Owning my vanity

Look at me. Vanity shouldn't be a huge problem for me and generally isn't, so when Google called me out on it recently, I figured I should share. The Google+ platform has lots of cool little add-ons, among them #Autoawesome. Autoawesome is a program that checks all of your photos and, when possible, does something fun with them. In the photo to the left, it took four similar photos and made what it calls a "photobooth-style" picture. Sometimes it plays with color and light to create kooky or gothic-looking photos from multiple photos. In the winter, it adds snowfall to some photos.
The most important thing it does, however, is to keep those photos private. If you add the G+ app to your phone, it will upload and sort all the photos you take and store them until you're ready for them.
The coolest thing, it does, by far, is to add motion, creating a .gif automatically from a series of photos. It can do this with photos uploaded via camera or from your phone. It's kinda miraculous.

Until it isn't.
This weekend, I was taking a photo of myself at the Good Beer Festival. It was the end of the second day and I'd had my fair share of beer. I took it to mind that I should be photographed with a cigar in my mouth. There was no good reason for this. Although I smoke a pipe regularly, I have maybe 20 cigars a year. I'm not a "cigar guy" mainly because I'm cheap and have pretty good taste. I'd rather do without than smoke White Owls, or whatever. (I do buy Parodi and DiNobili occasionally, but that's a different thing altogether).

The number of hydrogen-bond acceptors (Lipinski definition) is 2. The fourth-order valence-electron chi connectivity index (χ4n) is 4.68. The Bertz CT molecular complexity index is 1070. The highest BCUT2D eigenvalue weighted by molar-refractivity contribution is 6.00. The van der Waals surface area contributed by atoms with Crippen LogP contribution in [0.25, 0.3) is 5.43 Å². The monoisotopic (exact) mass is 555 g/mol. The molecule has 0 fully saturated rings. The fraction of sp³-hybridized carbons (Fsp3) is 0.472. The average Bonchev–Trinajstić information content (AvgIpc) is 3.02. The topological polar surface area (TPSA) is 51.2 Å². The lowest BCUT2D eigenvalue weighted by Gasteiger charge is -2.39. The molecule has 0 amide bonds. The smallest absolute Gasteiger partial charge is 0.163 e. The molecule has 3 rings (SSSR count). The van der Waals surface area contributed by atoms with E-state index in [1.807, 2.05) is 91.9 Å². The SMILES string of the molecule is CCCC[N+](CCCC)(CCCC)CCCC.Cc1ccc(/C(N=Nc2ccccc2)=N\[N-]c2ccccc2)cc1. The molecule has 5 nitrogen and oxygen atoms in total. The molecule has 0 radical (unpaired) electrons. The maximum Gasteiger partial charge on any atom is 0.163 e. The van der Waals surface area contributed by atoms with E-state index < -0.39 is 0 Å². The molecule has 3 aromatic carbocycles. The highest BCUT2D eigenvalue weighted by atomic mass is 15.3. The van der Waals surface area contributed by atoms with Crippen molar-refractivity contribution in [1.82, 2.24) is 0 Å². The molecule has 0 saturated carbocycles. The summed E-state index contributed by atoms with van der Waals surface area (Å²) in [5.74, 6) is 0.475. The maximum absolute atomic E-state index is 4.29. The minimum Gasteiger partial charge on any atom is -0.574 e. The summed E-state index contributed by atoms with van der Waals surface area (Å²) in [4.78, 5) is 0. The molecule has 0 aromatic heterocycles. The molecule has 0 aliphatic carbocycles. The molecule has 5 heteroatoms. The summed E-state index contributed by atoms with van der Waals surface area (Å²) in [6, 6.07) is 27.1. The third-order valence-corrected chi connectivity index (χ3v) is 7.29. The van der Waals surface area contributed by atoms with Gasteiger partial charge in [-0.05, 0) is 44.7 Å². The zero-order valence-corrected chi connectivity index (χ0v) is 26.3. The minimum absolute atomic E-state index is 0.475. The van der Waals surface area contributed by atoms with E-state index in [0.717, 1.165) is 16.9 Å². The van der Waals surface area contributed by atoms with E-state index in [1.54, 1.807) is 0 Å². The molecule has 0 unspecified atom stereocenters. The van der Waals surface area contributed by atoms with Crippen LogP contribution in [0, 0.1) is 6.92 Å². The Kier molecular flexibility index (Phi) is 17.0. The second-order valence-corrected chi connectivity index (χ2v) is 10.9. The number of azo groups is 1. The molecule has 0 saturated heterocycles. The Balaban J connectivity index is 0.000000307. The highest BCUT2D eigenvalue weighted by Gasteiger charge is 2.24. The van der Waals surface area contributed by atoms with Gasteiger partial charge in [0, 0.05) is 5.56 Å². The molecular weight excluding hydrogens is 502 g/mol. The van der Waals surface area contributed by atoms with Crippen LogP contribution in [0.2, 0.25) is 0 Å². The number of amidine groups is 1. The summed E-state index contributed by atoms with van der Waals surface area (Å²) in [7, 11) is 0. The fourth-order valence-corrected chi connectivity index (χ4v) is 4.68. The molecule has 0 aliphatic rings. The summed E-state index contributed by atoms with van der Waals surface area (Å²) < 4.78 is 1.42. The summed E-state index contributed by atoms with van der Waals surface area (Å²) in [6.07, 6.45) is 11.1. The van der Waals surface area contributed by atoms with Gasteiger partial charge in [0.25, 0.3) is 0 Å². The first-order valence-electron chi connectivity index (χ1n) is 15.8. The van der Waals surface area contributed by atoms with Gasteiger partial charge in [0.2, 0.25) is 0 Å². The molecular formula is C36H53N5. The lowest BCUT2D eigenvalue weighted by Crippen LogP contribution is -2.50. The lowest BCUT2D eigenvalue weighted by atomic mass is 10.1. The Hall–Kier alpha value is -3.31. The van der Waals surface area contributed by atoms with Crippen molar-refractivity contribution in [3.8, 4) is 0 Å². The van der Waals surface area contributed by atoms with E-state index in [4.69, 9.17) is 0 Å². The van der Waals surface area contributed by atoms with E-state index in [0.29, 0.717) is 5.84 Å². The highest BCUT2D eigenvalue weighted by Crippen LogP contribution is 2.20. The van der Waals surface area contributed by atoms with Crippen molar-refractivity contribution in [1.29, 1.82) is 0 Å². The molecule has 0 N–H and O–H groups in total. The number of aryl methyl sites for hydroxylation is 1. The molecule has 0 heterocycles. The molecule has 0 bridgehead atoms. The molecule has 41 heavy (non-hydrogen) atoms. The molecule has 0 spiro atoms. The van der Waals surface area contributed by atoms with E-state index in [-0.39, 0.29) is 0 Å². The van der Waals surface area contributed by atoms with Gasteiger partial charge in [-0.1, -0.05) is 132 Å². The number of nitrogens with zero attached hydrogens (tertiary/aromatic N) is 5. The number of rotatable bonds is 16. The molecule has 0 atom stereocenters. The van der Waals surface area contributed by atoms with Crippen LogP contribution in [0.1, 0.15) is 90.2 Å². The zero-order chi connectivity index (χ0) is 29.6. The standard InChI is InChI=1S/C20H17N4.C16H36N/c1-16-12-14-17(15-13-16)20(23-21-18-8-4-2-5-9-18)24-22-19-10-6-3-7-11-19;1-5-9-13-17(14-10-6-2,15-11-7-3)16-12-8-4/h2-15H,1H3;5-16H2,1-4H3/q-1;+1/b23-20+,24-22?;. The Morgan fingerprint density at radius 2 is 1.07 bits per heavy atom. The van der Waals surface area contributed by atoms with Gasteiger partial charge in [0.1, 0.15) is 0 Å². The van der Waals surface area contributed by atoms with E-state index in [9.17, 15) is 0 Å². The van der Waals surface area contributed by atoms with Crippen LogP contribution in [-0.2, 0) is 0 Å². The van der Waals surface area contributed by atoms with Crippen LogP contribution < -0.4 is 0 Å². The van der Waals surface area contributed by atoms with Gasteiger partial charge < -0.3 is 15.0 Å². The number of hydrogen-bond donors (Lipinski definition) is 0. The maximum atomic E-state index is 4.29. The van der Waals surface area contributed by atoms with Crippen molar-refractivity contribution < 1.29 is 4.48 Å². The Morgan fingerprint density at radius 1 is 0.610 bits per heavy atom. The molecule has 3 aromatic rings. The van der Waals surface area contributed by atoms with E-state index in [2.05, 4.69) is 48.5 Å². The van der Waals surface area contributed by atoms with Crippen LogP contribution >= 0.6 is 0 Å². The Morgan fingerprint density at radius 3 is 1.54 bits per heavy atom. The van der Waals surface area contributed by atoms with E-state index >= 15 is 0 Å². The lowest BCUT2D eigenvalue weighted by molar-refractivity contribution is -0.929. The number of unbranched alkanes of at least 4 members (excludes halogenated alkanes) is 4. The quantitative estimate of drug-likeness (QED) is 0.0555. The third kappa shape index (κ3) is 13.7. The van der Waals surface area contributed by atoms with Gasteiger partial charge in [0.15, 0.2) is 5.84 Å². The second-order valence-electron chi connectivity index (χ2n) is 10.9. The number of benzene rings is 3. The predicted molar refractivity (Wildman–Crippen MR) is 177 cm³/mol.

I tried several photos with, and several without.

Google gave me this:

gif of Tony Russo spitting out a cigar
Apparently the answer to "with or without?" was both!
I find these a little distracting, so here are a couple spaces in case you want to scroll it off your page:

At the bottom, this is a pretty private moment, or at least it could have been. Imagine a person standing alone trying on different faces for a camera as the rest of the thousand or so festival attendees made their ways home. The grass is trampled, occasionally a group of revelers make their way toward the exit, workers disassemble tents and unplug audio equipment, and here am I shooting photo after photo of myself. 
By combining the multiple photos into a ridiculous movie, Google revealed the pretense of the entire project and left it to me to decide how to handle it. It said, effectively, "This is how goofy you look taking self portraits." 
I take that as a compliment. I like being goofy, I wear it well and function better within its parameters. It doesn't mean I can't or shouldn't take serious photos or make an effort to look good in them. It only means that I should recognize there is always some futility tied up in vanity. In the end, the more I (you, one) cares about managing others' perceptions, the more ridiculous we are. Even if we look good doing it.


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